Douglas Johnson, legislative director of the National Right to Life Committee, said roughly 1 million Americans are "alive today because of the Hyde Amendment." In other words, they weren't aborted. He said the figure is calculated by using data from the pro-choice Guttmacher Institute, which reported last year that about 25 percent of the women who would have had Medicaid-funded abortions chose instead to give birth when they were barred from using public money.
"We regard that as one of the great successes of the pro-life movement at the federal level," he said of the 1 million figure.
The SBC's Ethics & Religious Liberty Commission delivered the letter to the Democratic representatives on behalf of the ERLC's Land. A similar form of the letter also was sent to Republican Majority Leader John Boehner and Republican Whip Eric Cantor.
"The Senate bill explicitly authorizes federal funding of abortion," the letter read. "Under the Senate plan, people are required to pay a premium into a separate abortion account if their insurance plan includes coverage for elective abortion. Among other abortion mandates, the plan requires that individuals in states that choose to opt out of abortion coverage still subsidize abortions in states choosing not to opt out. Abortion funding mandates like these are unconscionable."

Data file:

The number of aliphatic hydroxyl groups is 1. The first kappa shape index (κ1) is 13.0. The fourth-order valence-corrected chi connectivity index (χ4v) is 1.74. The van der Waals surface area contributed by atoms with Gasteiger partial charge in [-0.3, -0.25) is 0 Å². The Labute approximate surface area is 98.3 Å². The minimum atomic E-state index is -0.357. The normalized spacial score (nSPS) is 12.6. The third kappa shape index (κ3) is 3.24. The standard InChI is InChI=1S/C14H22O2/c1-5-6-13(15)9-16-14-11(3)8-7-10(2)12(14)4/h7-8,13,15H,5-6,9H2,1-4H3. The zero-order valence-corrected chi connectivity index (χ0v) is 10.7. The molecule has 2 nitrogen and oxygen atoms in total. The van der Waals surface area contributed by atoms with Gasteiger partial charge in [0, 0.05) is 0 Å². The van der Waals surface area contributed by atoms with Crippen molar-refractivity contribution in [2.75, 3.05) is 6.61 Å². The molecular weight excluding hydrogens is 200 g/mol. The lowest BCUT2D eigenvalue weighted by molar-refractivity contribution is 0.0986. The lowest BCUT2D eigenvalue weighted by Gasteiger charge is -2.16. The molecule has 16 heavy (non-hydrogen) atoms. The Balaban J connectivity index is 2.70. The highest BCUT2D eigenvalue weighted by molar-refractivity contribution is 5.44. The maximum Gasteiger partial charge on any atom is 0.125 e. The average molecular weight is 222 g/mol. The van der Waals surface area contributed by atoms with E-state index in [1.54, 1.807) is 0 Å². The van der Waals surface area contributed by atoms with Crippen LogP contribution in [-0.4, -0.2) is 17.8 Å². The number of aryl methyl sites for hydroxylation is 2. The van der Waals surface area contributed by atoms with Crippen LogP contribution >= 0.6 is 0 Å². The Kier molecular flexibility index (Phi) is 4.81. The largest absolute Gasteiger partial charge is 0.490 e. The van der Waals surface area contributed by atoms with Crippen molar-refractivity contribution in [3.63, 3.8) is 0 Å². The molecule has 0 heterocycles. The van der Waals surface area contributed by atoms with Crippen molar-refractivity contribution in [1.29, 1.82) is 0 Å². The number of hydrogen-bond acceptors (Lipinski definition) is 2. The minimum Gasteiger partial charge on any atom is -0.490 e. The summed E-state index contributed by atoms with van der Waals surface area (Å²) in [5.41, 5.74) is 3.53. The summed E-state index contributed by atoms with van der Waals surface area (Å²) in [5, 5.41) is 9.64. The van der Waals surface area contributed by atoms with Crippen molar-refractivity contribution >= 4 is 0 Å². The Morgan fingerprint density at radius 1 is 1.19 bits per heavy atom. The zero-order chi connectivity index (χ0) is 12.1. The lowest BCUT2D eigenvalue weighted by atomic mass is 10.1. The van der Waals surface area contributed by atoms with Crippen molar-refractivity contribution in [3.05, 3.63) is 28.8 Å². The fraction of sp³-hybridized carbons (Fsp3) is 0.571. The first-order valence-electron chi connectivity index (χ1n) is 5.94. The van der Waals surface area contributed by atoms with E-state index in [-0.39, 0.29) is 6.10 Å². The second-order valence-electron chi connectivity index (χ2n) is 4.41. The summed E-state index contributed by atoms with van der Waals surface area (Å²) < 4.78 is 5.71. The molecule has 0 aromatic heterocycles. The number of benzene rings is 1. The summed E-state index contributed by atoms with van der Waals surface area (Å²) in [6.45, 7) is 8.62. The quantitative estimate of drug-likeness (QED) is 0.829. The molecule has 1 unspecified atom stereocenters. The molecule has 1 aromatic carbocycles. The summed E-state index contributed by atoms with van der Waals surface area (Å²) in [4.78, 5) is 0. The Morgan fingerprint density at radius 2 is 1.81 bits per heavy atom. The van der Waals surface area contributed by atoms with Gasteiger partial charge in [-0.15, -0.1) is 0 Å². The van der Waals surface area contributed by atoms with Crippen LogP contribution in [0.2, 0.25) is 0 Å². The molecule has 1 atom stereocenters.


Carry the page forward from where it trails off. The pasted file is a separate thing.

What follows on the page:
The letter urges Democratic leaders to include language sponsored by Rep. Bart Stupak, D.-Mich., that explicitly prohibits federal funding of abortion. Stupak's amendment passed the House 240-194 in November but was not included in the bill that passed the Senate -- the same one the House is considering.